The techniques of X-ray diffraction (XRD) are of course well known. Hence, for the purposes of this patent disclosure, it need only be briefly stated that the orderly, serried ranks of atoms in a crystalline lattice can be viewed at various angles in which files of atoms line up with a clear "avenue of sight" along certain cutting planes. That is, all crystals, in three dimensions, can be "viewed" from a standpoint of three different axes, and identification of such avenues can be made by counting atoms spaced from an arbitrary point of origin along each of three orthogonal axes. Such a plane can be identified by three designators, e.g., A, B, C, or X, Y, Z, etc., having certain values 2,5,7 or 4,4,0 (which, incidentally would be abbreviated "440"), etc. In conducting XRD tests, a subject crystal is rotated until a plane is observed which permits X-rays of an appropriate wavelength to be diffracted by the lattice and, consequently, exhibit a detectable "peak" (or peaks) for such X-rays. The critical measurement for the XRD peak plane is the angle of rotation of the crystal. In practice, because of certain mathematical relationships between these variables, such a peak is observed as an intensity ordinate plotted against an abscissa of 2-θ, the angle of rotation. Thus, such XRD patterns can be thought of as exhibiting certain significant peaks that correspond to the angle of rotation, which is usually designated by the use of expressions such as interplanar spacing d(A) or 2-θ-d spacing or 2-θ (Θ) or simply a "2-θ value." Thus, when a chemical reaction produces a product having a crystalline structure, XRD pattern differences are one of the surest methods known to detect whether a chemical reaction has in fact occurred between molecules under consideration. It is also one of the surest methods to distinguish between the chemical structures of various crystalline materials.
Consequently, many XRD measurements of this type were made by applicant to test whether applicant's bastnaesite ingredient had reacted with a given alkaline-earth metal. They also were used to try to establish the molecular structure of the end product compounds made by the processes of this patent disclosure. That is, various materials prepared by the processes of this patent disclosure were studied by XRD, both in their own right and by comparison with other SOx absorbent/catalyst materials having comparable ingredients, but different crystalline structures.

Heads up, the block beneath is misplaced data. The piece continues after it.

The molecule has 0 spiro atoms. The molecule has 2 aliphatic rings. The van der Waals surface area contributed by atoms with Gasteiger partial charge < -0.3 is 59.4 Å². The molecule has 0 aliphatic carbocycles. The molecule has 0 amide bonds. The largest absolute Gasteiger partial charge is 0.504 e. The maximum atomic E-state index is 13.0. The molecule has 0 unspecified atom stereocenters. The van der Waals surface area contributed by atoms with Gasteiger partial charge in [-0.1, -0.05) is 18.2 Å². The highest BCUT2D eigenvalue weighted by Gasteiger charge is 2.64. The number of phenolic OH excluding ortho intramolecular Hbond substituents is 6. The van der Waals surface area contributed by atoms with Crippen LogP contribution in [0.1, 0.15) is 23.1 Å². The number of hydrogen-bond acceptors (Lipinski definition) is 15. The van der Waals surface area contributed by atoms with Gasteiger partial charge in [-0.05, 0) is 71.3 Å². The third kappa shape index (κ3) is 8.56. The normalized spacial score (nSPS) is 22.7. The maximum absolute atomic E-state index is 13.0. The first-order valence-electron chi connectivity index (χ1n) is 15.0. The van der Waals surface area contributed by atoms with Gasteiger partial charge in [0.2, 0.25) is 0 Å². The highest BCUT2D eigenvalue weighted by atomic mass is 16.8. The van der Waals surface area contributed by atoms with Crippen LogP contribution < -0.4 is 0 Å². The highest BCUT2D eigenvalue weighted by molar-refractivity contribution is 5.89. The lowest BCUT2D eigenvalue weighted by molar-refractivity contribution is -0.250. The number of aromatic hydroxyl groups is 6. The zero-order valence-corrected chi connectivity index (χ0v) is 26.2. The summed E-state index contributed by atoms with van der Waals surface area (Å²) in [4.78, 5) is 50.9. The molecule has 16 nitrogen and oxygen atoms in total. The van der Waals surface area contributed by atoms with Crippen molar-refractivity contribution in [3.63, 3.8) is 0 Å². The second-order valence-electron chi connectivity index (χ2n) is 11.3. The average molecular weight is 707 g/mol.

The XRD pattern labeled "2.2 MgO/Al2 O3 " in FIG. 12 is for a spinel that was impregnated with a ceria oxidation catalyst. The key ceria peaks are labeled as such thereon. By way of comparison, the XRD pattern labeled "2.2 MgO/Al2 O3 " in FIG. 11 had bastnaesite substituted for the ceria, and the resulting bastnaesite peaks are labeled "Bast" for bastnaesite. The ceria peak at 28.4 degrees is the key cerium dioxide peak. The corresponding peak in the bastnaesite-containing sample is 27.7 degrees. This peak is actually for cerium oxyfluoride. This is an important comparative distinction because, among other things, in the '177 patent, fluoride is leached from bastnaesite to convert it to cerium dioxide. Again, this was done in the '177 patent to improve the aging characteristics of the rare-earth components resulting from defluorination of bastnaesite.
Because the fluoride is actually removed, we would expect the bastnaesite peak at 27.7 to shift to 28.4. However, in applicant's samples there was in fact no indication that applicant's "chemical reaction" removed fluoride from the bastnaesite structure. This XRD data is perhaps the very best evidence that bastnaesite's cerium oxyfluoride component has not been altered by applicant's processes a la the teachings of the '177 and '204 patents. Indeed, this XRD data proves conclusively that fluoride remains in applicant's bastnaesite structure as cerium oxyfluoride and, consequently, that applicant's bastnaesite components are not comparable to the "rare earth component or mixture of rare earth components" taught by the '177 and '204 patents.